As part of our data exploration series, we used available datasets, as well as our data to map an increasing trend in height and aces, and a decreasing trend in double faults since 1991.
Available match level data shows that, on average, winners in 1991 served just under .4 aces and .2 double faults per game. In 2015, aces increased to .6 while double faults maintained .2. The losing player also saw these trends at a lower scale. The data also reveals a pattern of the men’s tennis game getting taller, with average winner and loser heights both increasing. Please see our discussion on Serve, Surface, and Stature for a more in-depth discussion on how height can affect outcome.
Height gives the server an advantage by allowing him to hit down into the court, creating a more direct path for the ball to follow. Compared to shorter players, who have to hit up and get the ball to come down, this may give the taller players an advantage in the aces and double faults category. Players like John Isner and Ivo Karlovic typically amass many aces during a match, mainly due to their height. Technology also plays a role to increase aces while maintaining a low double fault percentage. New racquets, materials, and strings give players more power and control. The tremendous amount of spin on the ball allows it to safely land in the service box. This, along with an increase in height, is why the serve has taken such a central role in the modern men’s tennis game.
Height vs. Age
Using available data going back to 1968, we were able to glean insights into winner height and winner age patterns.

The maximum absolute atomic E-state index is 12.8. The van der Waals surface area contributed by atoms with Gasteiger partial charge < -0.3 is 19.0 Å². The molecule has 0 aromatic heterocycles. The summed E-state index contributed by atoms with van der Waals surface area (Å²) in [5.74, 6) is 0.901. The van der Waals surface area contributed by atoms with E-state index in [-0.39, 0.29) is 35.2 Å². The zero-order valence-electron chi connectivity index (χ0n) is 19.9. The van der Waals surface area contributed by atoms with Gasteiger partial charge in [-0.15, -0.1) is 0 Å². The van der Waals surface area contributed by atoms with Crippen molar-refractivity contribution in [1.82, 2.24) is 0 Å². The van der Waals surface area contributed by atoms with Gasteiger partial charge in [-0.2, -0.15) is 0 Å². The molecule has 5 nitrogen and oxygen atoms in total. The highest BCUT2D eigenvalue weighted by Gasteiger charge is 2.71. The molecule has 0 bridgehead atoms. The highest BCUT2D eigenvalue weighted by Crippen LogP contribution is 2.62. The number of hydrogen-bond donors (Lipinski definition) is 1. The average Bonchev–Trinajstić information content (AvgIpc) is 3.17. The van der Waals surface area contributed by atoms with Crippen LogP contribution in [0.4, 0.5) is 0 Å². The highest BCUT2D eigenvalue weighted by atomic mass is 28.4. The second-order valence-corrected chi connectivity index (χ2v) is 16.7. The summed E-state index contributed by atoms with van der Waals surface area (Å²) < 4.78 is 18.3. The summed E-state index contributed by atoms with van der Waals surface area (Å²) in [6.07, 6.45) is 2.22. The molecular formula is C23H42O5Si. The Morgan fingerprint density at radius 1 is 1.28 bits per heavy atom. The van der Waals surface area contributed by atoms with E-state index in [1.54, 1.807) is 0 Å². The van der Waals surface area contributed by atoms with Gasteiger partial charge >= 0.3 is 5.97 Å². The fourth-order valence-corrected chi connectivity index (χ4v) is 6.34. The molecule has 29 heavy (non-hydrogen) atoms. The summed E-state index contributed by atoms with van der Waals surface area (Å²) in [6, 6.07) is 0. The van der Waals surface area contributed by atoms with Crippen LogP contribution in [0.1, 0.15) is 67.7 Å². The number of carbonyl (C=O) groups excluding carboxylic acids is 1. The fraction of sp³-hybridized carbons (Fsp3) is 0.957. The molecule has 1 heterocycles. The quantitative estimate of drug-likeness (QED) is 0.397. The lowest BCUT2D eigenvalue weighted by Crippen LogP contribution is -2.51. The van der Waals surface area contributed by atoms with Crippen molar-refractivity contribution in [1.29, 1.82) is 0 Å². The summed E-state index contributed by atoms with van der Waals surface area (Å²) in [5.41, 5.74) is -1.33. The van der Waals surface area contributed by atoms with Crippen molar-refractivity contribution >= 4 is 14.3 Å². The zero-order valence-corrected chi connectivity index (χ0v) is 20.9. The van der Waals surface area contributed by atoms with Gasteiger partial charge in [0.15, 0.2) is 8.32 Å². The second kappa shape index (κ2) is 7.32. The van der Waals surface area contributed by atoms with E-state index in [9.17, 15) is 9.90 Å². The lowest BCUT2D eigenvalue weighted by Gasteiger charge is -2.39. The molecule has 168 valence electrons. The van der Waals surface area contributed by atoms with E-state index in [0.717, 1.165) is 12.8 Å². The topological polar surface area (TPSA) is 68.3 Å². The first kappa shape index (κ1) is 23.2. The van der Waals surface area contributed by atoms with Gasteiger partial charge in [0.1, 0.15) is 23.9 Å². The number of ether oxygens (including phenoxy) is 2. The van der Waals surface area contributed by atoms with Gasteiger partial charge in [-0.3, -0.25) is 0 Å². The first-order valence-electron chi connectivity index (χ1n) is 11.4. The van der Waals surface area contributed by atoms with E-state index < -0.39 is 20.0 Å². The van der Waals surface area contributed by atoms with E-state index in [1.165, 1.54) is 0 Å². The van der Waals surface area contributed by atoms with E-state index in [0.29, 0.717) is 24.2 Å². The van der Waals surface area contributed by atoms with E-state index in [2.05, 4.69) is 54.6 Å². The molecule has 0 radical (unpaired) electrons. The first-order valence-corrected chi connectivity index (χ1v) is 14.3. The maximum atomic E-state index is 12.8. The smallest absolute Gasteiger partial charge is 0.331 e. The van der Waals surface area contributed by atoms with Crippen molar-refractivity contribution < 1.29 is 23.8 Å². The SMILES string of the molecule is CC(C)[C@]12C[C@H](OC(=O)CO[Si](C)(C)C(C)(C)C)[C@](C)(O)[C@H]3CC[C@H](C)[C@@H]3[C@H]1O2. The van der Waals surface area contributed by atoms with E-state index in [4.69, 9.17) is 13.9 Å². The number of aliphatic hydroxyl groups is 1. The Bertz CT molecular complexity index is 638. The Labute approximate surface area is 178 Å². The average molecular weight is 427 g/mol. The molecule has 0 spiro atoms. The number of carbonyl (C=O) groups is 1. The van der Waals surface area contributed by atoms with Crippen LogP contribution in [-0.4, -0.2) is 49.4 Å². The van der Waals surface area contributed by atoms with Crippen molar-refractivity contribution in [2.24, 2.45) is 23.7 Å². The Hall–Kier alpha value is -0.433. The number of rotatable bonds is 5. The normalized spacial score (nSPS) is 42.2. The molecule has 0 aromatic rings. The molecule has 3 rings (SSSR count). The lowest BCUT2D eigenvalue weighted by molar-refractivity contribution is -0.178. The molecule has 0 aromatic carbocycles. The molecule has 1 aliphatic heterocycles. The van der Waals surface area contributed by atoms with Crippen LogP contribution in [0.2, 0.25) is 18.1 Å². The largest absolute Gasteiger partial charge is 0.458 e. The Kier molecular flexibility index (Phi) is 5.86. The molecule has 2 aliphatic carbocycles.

Please note, data from 1968 and 2016 is limited. Click here or on the image to view the data interactively
As we can see, the game in 1968-1972 revolved around maturity more than height. The older and shorter players won more often.
However, in the mid-modern game, when Agassi, Sampras, and Federer came on the scene, the trend tended towards younger, taller players winning more often, as can be seen by the slew of data points in the upper left quadrant.
In the modern game post-2013, we are now seeing a trend to taller, more mature players winning more often. This is represented by Roger (185cm), Novak (188cm), and Murray (191cm) being the dominant players. Their heights are right at or slightly above the average men’s tennis height, so they are part of the driving force of the increased height. As training, health science, and technology improve, we will continue to see older players staying on the tour longer, winning longer, and retiring later.